The Future of the Catholic Church in America
Let me begin by saying that I tend to be an optimist, especially when it comes to the Church. How could a Catholic not be? Once one has experienced and fallen in love with the truth, goodness, and beauty found in the Catholic Church – which we believe was founded by Jesus Christ – how could they not be optimistic?
At the same time, I am also a realist. If we take a serious look at the situation of Catholicism in the United States then it becomes blindingly obvious that the Church has significant concerns that need to be addressed (and I am not even talking about the sex abuse crisis; that is a whole other issue), and the failure to do so will result in a radically smaller Church in the near future of the U.S.
If we only examine the trend of the total Catholic population in recent years, we will not get this impression. According to the statistics provided by The Center for Applied Research in the Apostolate (CARA), the Catholic population in the U.S. has grown by 13 million since 1990, at which time it made up 22% of the total population. In 2017 (the year with the most recent available data), the Catholic population made up 21% of the total in our country. That by itself does not seem overly troublesome. A 1% decline doesn't necessarily set off alarm bells.
However, I think anyone who has spent time in the Catholic Church in the U.S. during this period knows that this does not tell the whole story. Nearly every other piece of available data tells us that the Catholic Church is struggling right now. Despite the growth in total members over the last 28 years, at least 2,464 parishes have closed along with at least 2,340 Catholic schools (elementary and secondary), resulting in over 700,000 fewer students blessed with a Catholic education.
What accounts for the growth in the Catholic population but the decline in parishes and schools? Two primary factors: 1) Catholics leaving the Church in large numbers, and 2) the considerable influx of immigrants from Latin American countries (who are mostly Catholic), thus resulting in a shift in the Catholic population into the southern and southwestern parts of the country.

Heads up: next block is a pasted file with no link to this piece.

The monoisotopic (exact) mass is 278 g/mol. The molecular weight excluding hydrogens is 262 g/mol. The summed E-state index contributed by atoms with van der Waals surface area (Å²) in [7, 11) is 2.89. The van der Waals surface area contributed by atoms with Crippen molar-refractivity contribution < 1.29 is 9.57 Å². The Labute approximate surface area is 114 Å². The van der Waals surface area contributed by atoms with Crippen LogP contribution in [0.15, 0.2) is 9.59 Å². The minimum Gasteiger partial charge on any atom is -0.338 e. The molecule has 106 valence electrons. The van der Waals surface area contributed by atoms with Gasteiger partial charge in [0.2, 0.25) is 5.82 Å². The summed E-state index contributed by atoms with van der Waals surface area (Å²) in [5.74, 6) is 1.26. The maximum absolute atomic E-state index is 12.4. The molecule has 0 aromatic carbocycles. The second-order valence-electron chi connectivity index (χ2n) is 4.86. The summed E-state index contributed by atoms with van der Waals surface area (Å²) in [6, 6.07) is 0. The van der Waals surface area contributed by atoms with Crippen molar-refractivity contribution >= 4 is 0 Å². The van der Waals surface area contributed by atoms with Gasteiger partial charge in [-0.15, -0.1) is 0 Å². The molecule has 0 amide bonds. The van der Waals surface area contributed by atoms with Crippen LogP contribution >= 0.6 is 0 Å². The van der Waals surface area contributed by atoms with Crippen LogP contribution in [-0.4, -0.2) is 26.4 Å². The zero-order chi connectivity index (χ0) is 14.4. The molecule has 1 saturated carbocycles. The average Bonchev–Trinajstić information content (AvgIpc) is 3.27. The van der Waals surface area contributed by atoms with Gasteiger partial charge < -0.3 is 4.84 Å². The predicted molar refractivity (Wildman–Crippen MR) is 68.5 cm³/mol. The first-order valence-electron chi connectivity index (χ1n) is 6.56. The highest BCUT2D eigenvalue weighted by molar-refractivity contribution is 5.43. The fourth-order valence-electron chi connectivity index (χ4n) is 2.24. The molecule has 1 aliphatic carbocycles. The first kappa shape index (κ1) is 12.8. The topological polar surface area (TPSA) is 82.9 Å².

This demographic shift, by the way, is why I stated that at least 2,464 parishes have closed. That number is the difference between the number of parishes in 1990 and 2017. But given the influx of Catholics into the southern parts of the U.S., it seems impossible that more parishes have not been built. To give just one example, the Catholic population of the Archdiocese of Atlanta more than quadrupled over the last 28 years and currently stands at 1.2 million.
The growth due to immigration is obviously good for the Church. The word Catholic literally means "universal" (or "according to the whole"), so everyone is welcome regardless of race or nationality. The issue, rather, is that Catholics continue to leave the Church at an alarming rate. According to CARA at least 20 million more Catholics have left since 1990. In the U.S. right now 30 million adults identify as former Catholics. That number is staggering. And according to a 2014 study from the Pew Research Center, for every 1 person that enters the Catholic Church, 6 leave.